Keep the New Year momentum going with a commitment to a new and improved you—by building a personal brand. Though many experts recognize personal branding as an essential in today’s world of social media job hunting, many job seekers don’t adopt the strategy for themselves.
You may be asking, “What is a personal brand, and if it’s so important, why haven’t I heard of it?” Chances are, you already know the basics without even realizing it. A personal brand is, first and foremost, your reputation. It’s how you sell yourself to employers and convince hiring managers that you have a strong background in your field. A personal brand should focus on the key characteristics that define your motivation, skillset, and professional life.
Get a leg-up with these steps to creating a powerful personal brand.
Before you can decide how to move forward, you have to understand yourself and where you’ve been. Develop descriptions of your personal and vocational values, interests, personality, competencies, and qualifications (such as education and work experience). If you’re having trouble getting started, try completing a strengths/weaknesses analysis for a little push in the right direction.
Review your thoughts from the self-audit. Which characteristics most influence your career motivation? Which qualities define you outside the workplace? The most essential pieces to who you are and what you do are the building blocks of your personal brand.
Spend some time—maybe even a few days—just thinking about what you want your career to look like in five or ten years. Then figure out what you need to get from where you are now to where you want to be. For example, an accountant who wants to become a yoga instructor might need to build up some exercise instruction experience or become familiar with popular techniques.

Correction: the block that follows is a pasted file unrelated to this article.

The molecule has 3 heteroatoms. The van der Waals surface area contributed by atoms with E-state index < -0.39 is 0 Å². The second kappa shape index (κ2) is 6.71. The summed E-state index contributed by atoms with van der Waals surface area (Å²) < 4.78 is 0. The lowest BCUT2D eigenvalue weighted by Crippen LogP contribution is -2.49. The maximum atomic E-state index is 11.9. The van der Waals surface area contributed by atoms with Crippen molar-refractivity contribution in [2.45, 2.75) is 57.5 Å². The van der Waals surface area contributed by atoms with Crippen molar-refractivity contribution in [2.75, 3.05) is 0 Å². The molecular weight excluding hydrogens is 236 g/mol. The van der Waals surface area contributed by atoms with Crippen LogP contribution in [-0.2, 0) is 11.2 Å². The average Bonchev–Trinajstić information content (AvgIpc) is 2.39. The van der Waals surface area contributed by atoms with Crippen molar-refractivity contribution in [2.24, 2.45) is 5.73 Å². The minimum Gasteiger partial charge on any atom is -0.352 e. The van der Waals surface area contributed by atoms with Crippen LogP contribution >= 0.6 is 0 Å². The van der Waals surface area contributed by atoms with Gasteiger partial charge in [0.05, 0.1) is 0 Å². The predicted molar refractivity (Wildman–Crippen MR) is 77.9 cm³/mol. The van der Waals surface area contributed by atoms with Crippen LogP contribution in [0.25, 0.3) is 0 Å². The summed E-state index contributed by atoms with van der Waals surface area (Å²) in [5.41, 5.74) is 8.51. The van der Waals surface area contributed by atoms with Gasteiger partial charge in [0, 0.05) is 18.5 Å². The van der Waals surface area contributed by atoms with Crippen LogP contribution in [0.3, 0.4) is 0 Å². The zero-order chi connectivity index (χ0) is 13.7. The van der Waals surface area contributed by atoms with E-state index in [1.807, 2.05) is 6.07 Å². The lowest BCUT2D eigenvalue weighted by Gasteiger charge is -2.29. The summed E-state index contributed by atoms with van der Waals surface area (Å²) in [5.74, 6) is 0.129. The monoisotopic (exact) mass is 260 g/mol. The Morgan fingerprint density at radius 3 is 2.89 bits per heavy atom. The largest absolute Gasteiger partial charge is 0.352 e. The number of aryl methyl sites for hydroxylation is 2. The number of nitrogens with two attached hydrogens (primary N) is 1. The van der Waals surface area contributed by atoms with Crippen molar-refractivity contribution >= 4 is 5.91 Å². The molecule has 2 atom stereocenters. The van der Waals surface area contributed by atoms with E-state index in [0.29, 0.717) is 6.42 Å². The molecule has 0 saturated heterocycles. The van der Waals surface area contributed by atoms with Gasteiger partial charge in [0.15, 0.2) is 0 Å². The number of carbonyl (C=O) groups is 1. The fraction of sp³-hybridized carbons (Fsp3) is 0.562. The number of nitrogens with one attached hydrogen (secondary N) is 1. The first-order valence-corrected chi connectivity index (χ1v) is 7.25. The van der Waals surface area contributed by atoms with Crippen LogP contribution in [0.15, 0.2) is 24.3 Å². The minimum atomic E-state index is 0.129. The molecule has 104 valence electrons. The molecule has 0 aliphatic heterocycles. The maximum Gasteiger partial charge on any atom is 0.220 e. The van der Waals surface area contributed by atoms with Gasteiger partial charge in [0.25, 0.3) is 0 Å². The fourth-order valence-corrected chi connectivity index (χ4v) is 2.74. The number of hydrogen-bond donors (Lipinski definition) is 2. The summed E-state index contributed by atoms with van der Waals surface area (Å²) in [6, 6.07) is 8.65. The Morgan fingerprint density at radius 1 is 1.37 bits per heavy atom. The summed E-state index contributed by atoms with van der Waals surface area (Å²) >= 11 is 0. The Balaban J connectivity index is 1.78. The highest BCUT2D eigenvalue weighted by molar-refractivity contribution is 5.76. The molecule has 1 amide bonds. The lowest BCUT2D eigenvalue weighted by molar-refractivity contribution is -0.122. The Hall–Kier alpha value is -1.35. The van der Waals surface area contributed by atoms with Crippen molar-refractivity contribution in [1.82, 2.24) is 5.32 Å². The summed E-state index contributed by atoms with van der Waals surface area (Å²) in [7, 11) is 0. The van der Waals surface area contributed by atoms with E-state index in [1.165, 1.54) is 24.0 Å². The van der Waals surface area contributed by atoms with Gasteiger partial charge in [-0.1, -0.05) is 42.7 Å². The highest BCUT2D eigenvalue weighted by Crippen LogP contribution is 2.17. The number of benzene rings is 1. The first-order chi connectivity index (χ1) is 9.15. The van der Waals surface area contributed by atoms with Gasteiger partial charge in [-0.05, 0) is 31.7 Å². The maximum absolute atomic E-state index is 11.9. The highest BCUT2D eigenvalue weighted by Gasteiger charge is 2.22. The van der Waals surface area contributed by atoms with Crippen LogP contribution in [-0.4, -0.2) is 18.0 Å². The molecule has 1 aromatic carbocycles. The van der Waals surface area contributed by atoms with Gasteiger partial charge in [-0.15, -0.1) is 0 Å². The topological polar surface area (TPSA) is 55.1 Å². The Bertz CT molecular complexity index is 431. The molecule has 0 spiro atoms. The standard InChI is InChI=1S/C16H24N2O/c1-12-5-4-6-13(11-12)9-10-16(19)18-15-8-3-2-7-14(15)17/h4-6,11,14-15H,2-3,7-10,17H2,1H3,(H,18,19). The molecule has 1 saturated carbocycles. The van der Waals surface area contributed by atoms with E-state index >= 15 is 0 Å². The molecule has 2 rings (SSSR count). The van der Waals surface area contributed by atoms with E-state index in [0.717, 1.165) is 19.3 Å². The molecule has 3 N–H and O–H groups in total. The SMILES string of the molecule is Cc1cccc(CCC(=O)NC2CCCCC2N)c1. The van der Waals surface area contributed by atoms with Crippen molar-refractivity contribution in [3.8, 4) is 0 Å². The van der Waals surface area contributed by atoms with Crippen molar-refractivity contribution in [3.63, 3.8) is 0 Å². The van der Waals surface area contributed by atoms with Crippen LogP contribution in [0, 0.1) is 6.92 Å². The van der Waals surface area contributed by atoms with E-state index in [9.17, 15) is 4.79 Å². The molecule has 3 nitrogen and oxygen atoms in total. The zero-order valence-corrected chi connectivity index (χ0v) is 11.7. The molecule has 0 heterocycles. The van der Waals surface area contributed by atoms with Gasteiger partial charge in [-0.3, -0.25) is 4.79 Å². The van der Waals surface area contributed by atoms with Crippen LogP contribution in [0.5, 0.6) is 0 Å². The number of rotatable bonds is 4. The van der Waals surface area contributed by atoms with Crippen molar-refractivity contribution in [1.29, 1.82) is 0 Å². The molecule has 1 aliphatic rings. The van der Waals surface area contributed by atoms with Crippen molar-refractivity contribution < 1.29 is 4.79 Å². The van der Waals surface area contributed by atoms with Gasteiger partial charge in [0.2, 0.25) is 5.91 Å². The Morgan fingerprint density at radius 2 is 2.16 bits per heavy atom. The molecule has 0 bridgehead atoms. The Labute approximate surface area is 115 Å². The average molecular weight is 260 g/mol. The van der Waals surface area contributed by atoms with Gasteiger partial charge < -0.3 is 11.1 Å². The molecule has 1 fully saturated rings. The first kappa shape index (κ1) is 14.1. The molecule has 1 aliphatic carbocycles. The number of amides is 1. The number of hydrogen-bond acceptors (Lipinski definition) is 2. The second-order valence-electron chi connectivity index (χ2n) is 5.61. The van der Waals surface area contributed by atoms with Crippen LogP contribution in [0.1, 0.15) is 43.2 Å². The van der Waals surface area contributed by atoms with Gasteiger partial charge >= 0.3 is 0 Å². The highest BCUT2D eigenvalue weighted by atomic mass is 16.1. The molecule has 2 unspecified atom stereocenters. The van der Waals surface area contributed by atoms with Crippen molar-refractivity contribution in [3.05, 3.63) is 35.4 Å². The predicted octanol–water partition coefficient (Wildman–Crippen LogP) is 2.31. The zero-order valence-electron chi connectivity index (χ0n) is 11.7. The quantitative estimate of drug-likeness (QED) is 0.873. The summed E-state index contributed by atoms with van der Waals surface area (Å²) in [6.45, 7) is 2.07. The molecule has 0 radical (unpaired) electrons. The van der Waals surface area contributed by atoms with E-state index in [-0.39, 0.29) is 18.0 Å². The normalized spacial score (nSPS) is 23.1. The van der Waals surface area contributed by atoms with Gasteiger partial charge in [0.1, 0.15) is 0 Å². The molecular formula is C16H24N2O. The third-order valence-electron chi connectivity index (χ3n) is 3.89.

Use the information from the steps above to write one to two sentences that explain: 1) who you are, 2) what you do, and 3) why you do it/what makes you unique. For example, a technology professional who hopes to break into the space industry might write:
Example: I am an internationally recognized visionary with expertise in middleware and web applications development and a passion for space research.
You can use your branding statement as a tagline on your social media profiles and at the end of your email signature. With some adaptation, it could even be included in your resume or elevator pitch.
To be truly effective, a personal brand must stretch beyond a short phrase inserted beneath your name on emails and LinkedIn messages. When recruiters search the internet for potential hires or a potential employer googles your name in response to your application, you want the information that appears to support your personal brand.
Promote a reputation that speaks to your expertise, motivation, and professionalism. Some ways of doing this include sharing articles relevant to your field, promoting related community events, and posting any major achievements on your social media feeds.
You might even upload a professionally written and optimized resume to your iHire account and make it searchable, strengthening your keyword presence and moving your resume above the competition!
Laura Lake— How to Write Your Personal Branding Statement
Meg Guiseppi— 10-Step Personal Branding Worksheet